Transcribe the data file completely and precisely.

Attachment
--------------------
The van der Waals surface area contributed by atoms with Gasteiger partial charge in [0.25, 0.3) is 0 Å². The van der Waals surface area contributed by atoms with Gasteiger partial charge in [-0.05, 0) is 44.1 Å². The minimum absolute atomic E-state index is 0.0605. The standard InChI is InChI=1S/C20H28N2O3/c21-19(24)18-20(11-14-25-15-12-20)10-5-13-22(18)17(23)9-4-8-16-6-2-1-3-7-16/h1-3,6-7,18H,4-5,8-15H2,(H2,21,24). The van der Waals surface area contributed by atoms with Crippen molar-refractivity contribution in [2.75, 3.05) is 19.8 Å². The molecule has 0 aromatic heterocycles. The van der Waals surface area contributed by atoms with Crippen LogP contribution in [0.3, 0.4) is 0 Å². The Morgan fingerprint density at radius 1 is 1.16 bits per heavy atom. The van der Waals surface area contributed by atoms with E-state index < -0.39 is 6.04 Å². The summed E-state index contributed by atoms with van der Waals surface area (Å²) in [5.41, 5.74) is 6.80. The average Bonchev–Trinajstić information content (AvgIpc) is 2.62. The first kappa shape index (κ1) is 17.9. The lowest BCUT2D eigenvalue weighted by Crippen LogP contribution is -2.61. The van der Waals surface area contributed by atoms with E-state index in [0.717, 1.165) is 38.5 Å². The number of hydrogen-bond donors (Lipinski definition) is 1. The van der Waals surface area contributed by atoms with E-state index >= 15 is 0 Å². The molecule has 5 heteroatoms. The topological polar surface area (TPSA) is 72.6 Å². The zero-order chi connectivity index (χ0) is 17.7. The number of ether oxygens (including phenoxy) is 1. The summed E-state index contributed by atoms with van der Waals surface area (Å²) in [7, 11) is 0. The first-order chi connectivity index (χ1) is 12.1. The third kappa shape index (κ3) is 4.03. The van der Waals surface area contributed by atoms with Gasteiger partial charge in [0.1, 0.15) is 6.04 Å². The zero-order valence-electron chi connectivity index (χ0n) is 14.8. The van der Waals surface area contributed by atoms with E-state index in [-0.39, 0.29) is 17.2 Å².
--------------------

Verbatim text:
The van der Waals surface area contributed by atoms with Gasteiger partial charge in [0.25, 0.3) is 0 Å². The van der Waals surface area contributed by atoms with Gasteiger partial charge in [-0.05, 0) is 44.1 Å². The minimum absolute atomic E-state index is 0.0605. The standard InChI is InChI=1S/C20H28N2O3/c21-19(24)18-20(11-14-25-15-12-20)10-5-13-22(18)17(23)9-4-8-16-6-2-1-3-7-16/h1-3,6-7,18H,4-5,8-15H2,(H2,21,24). The van der Waals surface area contributed by atoms with Crippen molar-refractivity contribution in [2.75, 3.05) is 19.8 Å². The molecule has 0 aromatic heterocycles. The van der Waals surface area contributed by atoms with Crippen LogP contribution in [0.3, 0.4) is 0 Å². The Morgan fingerprint density at radius 1 is 1.16 bits per heavy atom. The van der Waals surface area contributed by atoms with E-state index < -0.39 is 6.04 Å². The summed E-state index contributed by atoms with van der Waals surface area (Å²) in [5.41, 5.74) is 6.80. The average Bonchev–Trinajstić information content (AvgIpc) is 2.62. The first kappa shape index (κ1) is 17.9. The lowest BCUT2D eigenvalue weighted by Crippen LogP contribution is -2.61. The van der Waals surface area contributed by atoms with E-state index in [0.717, 1.165) is 38.5 Å². The number of hydrogen-bond donors (Lipinski definition) is 1. The van der Waals surface area contributed by atoms with E-state index >= 15 is 0 Å². The molecule has 5 heteroatoms. The topological polar surface area (TPSA) is 72.6 Å². The zero-order chi connectivity index (χ0) is 17.7. The number of ether oxygens (including phenoxy) is 1. The summed E-state index contributed by atoms with van der Waals surface area (Å²) in [7, 11) is 0. The first-order chi connectivity index (χ1) is 12.1. The third kappa shape index (κ3) is 4.03. The van der Waals surface area contributed by atoms with Gasteiger partial charge in [0.1, 0.15) is 6.04 Å². The zero-order valence-electron chi connectivity index (χ0n) is 14.8. The van der Waals surface area contributed by atoms with E-state index in [-0.39, 0.29) is 17.2 Å².